Do you sometimes make judgments to help out whilst knowing deep inside it’s not the best solution?

Has there been a time you SHOULD have said “no” to doing something?

Please do share your thoughts and experiences in the comments below, where the best action and learning always happens, and then share this post using the buttons below: the more people we have commenting the more we can learn from each other.

 

Dreamy… to start with.

The composer Zoltan Kodaly has a special place in my heart and history. I like much of his music, which is very folk-based. He was the chap that pioneered formal classical music based on local regional folk & popular music. He actually traveled around his native Hungary with wax cylinders recording peasants, villagers and gypsies singing their made-up songs. Then he composed pieces of music based on them, and inspired his colleague Bela Bartok to base much of his music on folk tunes and hence the formal genre now known as ‘ethnomusicology‘ was born.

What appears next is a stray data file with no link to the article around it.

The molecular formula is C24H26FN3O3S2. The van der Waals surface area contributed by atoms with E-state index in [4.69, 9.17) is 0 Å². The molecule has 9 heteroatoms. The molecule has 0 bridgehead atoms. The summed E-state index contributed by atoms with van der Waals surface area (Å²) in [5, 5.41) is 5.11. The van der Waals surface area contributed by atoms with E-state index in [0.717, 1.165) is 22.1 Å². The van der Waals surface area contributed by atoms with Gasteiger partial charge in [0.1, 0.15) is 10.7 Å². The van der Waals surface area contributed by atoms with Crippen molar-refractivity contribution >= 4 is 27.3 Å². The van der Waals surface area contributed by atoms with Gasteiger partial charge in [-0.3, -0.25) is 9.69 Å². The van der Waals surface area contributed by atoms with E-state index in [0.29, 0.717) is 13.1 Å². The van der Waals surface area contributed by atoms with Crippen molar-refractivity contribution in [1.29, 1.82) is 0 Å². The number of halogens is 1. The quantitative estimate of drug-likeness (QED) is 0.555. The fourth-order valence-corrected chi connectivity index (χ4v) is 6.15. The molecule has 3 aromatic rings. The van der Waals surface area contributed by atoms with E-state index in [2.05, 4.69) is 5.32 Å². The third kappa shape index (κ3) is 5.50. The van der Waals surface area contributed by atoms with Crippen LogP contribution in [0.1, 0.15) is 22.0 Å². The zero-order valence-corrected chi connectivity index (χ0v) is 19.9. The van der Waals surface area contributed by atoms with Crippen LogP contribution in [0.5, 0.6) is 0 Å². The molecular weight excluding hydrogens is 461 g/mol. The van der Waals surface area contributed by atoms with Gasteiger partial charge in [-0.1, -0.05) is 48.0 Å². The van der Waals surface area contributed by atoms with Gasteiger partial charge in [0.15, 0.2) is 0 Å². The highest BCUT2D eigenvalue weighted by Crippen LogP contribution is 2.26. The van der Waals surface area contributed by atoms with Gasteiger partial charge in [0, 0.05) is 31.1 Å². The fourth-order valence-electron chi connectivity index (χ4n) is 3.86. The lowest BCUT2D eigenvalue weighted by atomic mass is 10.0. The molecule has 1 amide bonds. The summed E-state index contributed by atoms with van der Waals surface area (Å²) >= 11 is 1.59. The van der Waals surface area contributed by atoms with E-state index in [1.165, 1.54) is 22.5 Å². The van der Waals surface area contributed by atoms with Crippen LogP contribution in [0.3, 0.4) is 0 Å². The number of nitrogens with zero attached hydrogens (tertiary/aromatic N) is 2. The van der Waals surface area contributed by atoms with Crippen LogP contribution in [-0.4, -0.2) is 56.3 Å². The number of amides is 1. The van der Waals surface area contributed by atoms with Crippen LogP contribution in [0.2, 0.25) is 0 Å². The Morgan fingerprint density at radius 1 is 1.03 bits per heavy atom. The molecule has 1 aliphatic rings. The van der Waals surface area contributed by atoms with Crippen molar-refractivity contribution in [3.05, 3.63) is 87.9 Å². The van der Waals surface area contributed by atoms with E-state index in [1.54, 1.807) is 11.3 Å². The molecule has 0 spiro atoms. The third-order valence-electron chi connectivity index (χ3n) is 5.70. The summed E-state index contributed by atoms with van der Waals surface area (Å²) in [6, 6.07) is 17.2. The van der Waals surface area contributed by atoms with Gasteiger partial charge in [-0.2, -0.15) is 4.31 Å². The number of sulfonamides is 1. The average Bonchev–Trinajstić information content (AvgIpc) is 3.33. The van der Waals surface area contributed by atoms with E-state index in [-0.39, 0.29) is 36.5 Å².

Hungarian Cimbalom Ida Toth Tarjani, 1987 Kodaly Hary Janos Stephen P Brown

Hungarian Cimbalom player Ida Toth Tarjani, 1987

Perhaps Kodaly’s most famous piece is a suite from his opera Hary Janos which features a weird instrument called a cimbalom – it’s like a sideways piano played with sticks instead of keys. When I was playing this piece in Budapest I actually got to have a 3 hour lesson (through an interpreter) with the famous soloist we were playing with, Ida Toth Tarjani. I still fondly look through her autographed instruction manuals with intrigue as I still don’t understand the Hungarian language.